- Northgate Juice Joint $25 gift certificate
- Northgate Juice Joint T shirt (can exchange for the correct size)
- Flower seeds: Zinnia Exquisite, Sunflower mammoth, Zinnia Dahlia purple, Morning Glory Zeeland hybrid mix
- Seeds: spearmint, oregano, hot pepper kung pao hybrid, hot pepper poinsettia, Mesclun salad mix, chives, Oregon sugar pod pea, true lavender
- Howdy Farm decal
- 2 Summerwood Soaps: Mudder’s Milk and Merlin’s Forest
- Fowler Farms’ Raw Honey
- Virginia Cox’s pear butter
- Harvest Moon Apple Pie in a Jar jam
The foodie will love…
- Royalty Pecan Farms’ Pecan Pie
- A rosemary plant in a tin pot!
- The Better World Shopping Guide
- What’s the Buzz Coffee: 2 Colombia Supremo, 1 Guatemala La Pastoria
- “2 Brothers Salsa” Chipotle flavored salsa, medium hot
- Northgate Juice Joint T-Shirt (can exchange for the correct size)
- Blackwater Draw Brewing Co. Flex Fit S/M hat
- 2 Blackwater Draw Brewing Co. beer glasses
- Blackwater Draw size large T-shirt
- Twisted Bakery Sourdough Products - one free item available for pickup at farmers market
- Howdy Farm decal
- Melissa McCoury’s Kosher Dill Pickles
The chef must have…
- Burton’s seasoned sea salt from the Brazos valley farmers market
- Virgnia Cox’s garlic basil infused vinegar
- Royalty Pecan Farms’ natural halves and cinnapecan snacks
- Seeds: mesclun mix, Parsley, spearmint, cumin, oregano, hot pepper big Thai hybrid, hot pepper tequila sunrise, hot pepper poinsettia, mesclun salad mix, cilantro, stevia, chives
- 2 Summerwood Soaps: Shiny and Morning Wood
- Jammin Granny’s Texas Wild Plum Jam
- Howdy Farm decal
- A basil plant in a tin pot!
- The Better World Shopping Guide
- Howdy Farm T-shirt (exchangeable for correct size)
- What’s the Buzz Coffee: 1 Colombia Supremo, 1 Guatemala La Pastoria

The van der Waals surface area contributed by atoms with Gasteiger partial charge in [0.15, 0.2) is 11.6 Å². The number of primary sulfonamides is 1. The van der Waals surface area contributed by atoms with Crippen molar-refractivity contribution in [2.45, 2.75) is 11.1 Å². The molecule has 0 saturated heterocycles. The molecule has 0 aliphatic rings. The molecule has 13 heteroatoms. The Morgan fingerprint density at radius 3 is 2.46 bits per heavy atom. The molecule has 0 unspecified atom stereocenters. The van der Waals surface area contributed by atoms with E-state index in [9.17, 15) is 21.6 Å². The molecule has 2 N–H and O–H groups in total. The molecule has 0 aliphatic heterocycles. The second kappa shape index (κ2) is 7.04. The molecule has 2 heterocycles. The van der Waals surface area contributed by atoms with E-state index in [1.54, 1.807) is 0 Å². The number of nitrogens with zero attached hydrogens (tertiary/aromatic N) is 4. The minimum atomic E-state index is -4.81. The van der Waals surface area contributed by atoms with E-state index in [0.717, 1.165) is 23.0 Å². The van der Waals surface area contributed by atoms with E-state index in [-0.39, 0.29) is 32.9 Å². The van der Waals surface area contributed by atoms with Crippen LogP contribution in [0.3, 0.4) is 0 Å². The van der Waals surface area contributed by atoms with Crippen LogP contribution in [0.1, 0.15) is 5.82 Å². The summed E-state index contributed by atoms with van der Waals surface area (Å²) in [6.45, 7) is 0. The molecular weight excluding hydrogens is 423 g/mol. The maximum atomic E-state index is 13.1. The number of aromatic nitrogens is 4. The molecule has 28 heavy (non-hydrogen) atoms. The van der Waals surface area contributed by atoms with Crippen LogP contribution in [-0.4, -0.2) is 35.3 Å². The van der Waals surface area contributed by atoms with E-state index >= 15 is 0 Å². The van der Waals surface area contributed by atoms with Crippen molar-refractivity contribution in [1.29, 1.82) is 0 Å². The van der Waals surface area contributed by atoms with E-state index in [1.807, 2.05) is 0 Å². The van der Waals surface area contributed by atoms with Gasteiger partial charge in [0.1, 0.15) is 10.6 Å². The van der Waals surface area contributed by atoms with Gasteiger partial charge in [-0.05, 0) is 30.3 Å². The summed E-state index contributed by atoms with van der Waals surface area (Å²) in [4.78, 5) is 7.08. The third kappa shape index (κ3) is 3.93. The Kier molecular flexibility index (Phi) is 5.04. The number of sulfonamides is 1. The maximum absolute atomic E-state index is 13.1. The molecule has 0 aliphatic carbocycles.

- Decorative chalkboard
- Fowler Farms’ Raw Honey
- Melissa McCoury’s hot cayenne peppers
- Melissa McCoury’s sweet red peppers
Amy Decker: Jammin’ Granny Jams & Jellies
- How did you get your start with jams and jellies: “I started in Tennessee and I came here in – oh gosh- I think 2008 I started here. I watched my mother growing up as a tomboy. She taught me. I learned from the best. I started at market because I didn’t know anyone when I moved here. Everyone was warm. It was a good feeling” – Amy
- Where do you source from for your products: “I try to stay local and pick some of my own fruits”
- What Amy loves most about the Brazos Valley market: “In general, the people. It’s a family. I’ve met a lot of super people and super students.”
Robert & Ann Forsthoff, produce and such
- What do y’all like about market: “He loves to come up here with the people and sell our stuff. We’ve been doing this for 20 years” – Ann. “You can get different things at a farmers market than you do at a store” – Robert.
Jennifer Windham, David Gibbs & Nancy Williams: Harvest Moon Canning Co.
- Favorite part about market: the people, the atmosphere of the weekend, having conversation.
- What Gibbs’ has to say: We get good feedback on products and return customers. Our jellies are in Heartworks on University, and Old Bryan Marketplace downtown.